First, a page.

Online video is a great way to get your company some attention, and it’s even more effective if you know a few simple tricks. For insider assistance, we turned to Brad Powell, one of the dads at DadLabs.
If you haven’t seen it, DadLabs is a funny and smart online video series that helps new parents navigate the frightening challenges they face. Started in 2004 (on DVD, no less), the show is already an online veteran. Powell works with sponsoring companies frequently, so he knows how to effectively showcase a brand. Here’s what he told us:
Connect with Viewers: For viewers to take to a video, they need to be able to connect and engage with it. Look for stories you can tell that offer an emotional connection, while showing the brand in a natural way. For example, Baby Bjorn is a DadLabs sponsor, and its products are used in DadLabs videos in organic ways that don’t read as commercials.
Combine Video with Other Content: Video doesn’t work well in a vacuum; it’s more effective with surrounding materials. “Use videos with other forms, like blogs, to tell a whole story,” says Powell. Detailed information is better presented in text; emotional material, like a product testimonial, is better in video. Combine text, video, and images for an effective presentation.
Get the Right Domain: If you’ll be doing a lot of video, Powell suggests getting a site with a .TV suffix. When viewers see that suffix, they know they’re getting video and are more open to it.
Create Multiple Videos: While one video might tell your story effectively, two or three would do a better job at targeting different customers. Create multiple videos aimed at different audiences. You might want a slick TV-like spot to show all the features of a new product, then one that looks more homemade to tell personal stories.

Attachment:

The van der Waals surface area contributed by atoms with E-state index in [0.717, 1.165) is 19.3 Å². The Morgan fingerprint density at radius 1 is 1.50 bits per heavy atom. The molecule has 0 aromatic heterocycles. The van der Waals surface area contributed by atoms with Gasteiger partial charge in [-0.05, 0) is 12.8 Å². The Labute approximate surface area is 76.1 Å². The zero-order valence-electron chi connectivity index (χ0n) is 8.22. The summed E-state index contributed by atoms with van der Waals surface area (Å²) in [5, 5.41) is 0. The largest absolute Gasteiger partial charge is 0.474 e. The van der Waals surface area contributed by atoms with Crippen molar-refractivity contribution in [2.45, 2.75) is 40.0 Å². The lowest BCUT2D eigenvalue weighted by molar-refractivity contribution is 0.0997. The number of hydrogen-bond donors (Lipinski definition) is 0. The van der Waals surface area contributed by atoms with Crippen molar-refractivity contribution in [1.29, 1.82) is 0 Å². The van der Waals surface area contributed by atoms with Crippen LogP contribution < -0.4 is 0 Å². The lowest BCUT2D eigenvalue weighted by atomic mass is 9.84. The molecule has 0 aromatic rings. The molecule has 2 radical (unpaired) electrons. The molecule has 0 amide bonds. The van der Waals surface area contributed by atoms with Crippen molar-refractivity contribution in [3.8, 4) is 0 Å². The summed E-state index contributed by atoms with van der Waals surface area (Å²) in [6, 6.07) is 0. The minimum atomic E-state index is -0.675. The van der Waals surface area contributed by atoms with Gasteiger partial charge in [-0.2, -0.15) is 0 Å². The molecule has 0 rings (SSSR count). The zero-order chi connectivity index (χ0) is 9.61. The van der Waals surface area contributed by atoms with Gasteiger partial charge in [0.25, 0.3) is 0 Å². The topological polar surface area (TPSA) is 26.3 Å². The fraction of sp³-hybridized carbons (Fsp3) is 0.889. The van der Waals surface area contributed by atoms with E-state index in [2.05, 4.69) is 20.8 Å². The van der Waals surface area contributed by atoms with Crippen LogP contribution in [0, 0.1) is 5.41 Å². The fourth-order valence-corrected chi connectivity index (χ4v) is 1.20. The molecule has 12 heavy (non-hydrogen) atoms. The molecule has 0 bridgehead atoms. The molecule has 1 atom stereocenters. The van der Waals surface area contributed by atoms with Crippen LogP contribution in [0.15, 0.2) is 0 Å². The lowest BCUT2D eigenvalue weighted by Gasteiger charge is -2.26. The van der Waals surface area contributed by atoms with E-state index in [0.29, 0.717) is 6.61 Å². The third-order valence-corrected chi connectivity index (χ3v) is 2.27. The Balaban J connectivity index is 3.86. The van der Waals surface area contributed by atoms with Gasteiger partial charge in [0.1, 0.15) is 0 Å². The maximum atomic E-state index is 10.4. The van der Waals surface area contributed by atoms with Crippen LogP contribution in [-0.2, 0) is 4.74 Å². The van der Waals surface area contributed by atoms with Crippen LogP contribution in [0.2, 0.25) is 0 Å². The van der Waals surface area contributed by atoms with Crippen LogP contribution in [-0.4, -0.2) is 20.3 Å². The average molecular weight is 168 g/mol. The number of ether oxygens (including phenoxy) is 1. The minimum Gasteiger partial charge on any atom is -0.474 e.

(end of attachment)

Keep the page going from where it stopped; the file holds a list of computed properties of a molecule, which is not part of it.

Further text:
Show the Logo: Rather than repeatedly pitching your company in your video, let your company’s logo show up organically. You’ll get multiple impressions with the viewer, but the video won’t feel like an ad. Powell recently created a video about hip dysplasia in babies, for example, and used a Baby Bjorn carrier on camera. While the product wasn’t pitched, the logo displayed multiple times.
Plan to Repurpose: You might find new uses for today’s videos in the future. Powell suggests filming your videos’ intros and outros separately, then keeping the middle part of the video free of any specific dates or references. That allows you to reuse the video years down the line, if you have a need.
Upload with a Service: Having your video on YouTube is great; having your video on dozens of sites is even better. Powell recommends using an uploading service like OneLoad (formerly TubeMogul), which will put your video on multiple sites at once. Upload all your videos and you’ll enjoy traffic spikes even years down the line. “It’s new to the people who are consuming it,” says Powell of older clips. “The long tail is one of the beauties of internet video.”
“If you use it correctly, online video can be a great conversation starter. You can really engage people above traditional advertising,” says Powell.